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According to Google Translate the Pinyin for 这个 is 'Zhège' but the Pinyin for 个 is 'Gè'. I've looked at several links referring to tone changes (e.g. here) but nothing I can find explains the different tone given to 个.

Could anyone clarify what is happening here? Thanks.

  • When someone say 'mountain', he may dismiss the 't', similar circumstance. – Jacob Aug 4 '17 at 13:47
  • search site using "neutral tone", note esp. comments #1,3 of chinese.stackexchange.com/questions/21092/… – user6065 Aug 4 '17 at 15:35
  • It is not uncommon for characters to lose their tone in certain phrases. Surely you have come across the word 妈妈 which is pronounced māma, the two 妈 characters have different tones – Hugh Aug 4 '17 at 16:05
  • 个 in 这个 is pronounced slightly, no tunes applied. even if without 个 meanings of the statement is still complete. – Daniel Yeung Aug 7 '17 at 12:03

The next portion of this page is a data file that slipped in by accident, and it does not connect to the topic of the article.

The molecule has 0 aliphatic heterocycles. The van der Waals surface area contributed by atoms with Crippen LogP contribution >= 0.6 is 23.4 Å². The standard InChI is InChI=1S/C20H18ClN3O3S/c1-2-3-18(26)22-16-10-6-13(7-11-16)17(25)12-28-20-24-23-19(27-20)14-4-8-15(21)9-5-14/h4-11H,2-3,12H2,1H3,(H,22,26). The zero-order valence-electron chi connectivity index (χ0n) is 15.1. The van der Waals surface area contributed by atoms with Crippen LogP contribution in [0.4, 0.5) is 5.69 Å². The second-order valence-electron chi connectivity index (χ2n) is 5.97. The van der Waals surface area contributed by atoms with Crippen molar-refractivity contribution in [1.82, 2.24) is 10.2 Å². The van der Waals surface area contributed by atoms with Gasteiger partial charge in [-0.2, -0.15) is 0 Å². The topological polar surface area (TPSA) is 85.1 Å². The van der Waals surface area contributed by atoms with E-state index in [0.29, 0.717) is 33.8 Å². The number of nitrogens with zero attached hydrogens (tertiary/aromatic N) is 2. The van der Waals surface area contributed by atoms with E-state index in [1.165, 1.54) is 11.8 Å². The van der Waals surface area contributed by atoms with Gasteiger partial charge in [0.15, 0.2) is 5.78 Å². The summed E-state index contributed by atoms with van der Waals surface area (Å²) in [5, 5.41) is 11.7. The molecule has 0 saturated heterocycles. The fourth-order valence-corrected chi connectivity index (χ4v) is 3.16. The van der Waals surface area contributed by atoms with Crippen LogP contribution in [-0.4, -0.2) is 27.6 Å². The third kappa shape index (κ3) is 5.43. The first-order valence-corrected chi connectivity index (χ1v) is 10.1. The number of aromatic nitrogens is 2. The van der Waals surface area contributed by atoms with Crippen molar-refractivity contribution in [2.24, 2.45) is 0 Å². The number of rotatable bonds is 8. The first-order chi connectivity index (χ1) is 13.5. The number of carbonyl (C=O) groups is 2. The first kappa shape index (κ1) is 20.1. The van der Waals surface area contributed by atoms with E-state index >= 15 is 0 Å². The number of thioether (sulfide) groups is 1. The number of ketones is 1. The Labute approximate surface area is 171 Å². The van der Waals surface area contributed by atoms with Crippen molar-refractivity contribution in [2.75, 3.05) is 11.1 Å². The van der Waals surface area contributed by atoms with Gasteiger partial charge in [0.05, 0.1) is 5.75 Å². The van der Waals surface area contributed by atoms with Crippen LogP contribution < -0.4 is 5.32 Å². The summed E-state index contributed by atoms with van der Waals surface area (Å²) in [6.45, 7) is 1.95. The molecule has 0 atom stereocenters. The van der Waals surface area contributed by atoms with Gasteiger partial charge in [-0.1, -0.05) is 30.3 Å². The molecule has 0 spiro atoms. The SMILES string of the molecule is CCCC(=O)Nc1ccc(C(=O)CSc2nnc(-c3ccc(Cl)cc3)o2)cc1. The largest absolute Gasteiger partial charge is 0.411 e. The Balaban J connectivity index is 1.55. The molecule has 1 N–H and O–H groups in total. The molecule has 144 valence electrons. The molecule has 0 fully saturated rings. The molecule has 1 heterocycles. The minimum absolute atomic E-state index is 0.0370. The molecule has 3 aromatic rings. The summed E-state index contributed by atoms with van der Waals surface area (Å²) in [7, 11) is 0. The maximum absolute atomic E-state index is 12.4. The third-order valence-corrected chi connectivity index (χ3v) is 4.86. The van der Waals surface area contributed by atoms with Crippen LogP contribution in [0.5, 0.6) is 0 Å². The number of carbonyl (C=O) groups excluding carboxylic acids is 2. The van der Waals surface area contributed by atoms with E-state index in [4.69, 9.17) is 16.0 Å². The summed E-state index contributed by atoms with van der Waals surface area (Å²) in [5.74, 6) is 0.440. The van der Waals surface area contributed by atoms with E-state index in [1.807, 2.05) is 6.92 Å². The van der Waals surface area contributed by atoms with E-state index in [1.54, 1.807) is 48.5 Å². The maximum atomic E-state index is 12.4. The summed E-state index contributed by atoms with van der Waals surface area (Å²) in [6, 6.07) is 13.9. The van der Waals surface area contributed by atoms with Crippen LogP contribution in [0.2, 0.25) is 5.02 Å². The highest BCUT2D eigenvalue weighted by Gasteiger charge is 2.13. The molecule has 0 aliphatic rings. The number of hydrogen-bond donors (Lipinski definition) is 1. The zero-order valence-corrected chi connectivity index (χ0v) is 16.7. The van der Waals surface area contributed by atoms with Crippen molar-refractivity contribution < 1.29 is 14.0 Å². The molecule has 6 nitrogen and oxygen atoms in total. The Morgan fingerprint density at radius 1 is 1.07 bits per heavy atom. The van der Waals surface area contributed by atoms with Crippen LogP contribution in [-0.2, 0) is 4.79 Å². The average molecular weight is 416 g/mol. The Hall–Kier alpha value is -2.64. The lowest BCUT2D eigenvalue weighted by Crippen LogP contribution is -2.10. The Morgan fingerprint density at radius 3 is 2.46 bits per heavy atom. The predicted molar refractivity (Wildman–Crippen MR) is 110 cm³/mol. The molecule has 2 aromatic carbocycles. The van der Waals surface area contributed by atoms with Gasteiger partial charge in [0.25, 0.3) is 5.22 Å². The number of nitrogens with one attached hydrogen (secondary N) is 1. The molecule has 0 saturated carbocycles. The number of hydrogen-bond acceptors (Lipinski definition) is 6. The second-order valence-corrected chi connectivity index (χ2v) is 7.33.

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this is common in Chinese. it is called "neutral tone". some characters(个,么,着,了,etc) , when they are used at the end of a word or sentence, will change to "neutral tone": ge, me, zhe, le, etc. they will be pronounced in a brief/short way (sounds like the short version of the first tone) . Besides 这个, there are more: 看,知道,什,找不到

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Finding where "words" begin and end in Chinese is more challenging than in languages that are written with spaces, in which case we generally adopt the convention that a "word" is what is separated by spaces (major exception: Vietnamese).

While most words 词 in Chinese will be two or more characters, people often talk about individual characters 字. Oftentimes, pinyin readings are presented as a series of character readings, rather than as guides to pronounce whole words.

In order to learn to pronounce Chinese as it is spoken, it is important to pay attention to words as they are spoken. Building up the pronunciation of a word by individual character pronunciations may work sometimes, but it is easier to get a more accurate pronunciation for some word by consulting a 词典 word dictionary (as opposed to a 字典 character dictionary) or, of course, by hearing the language in actual use.

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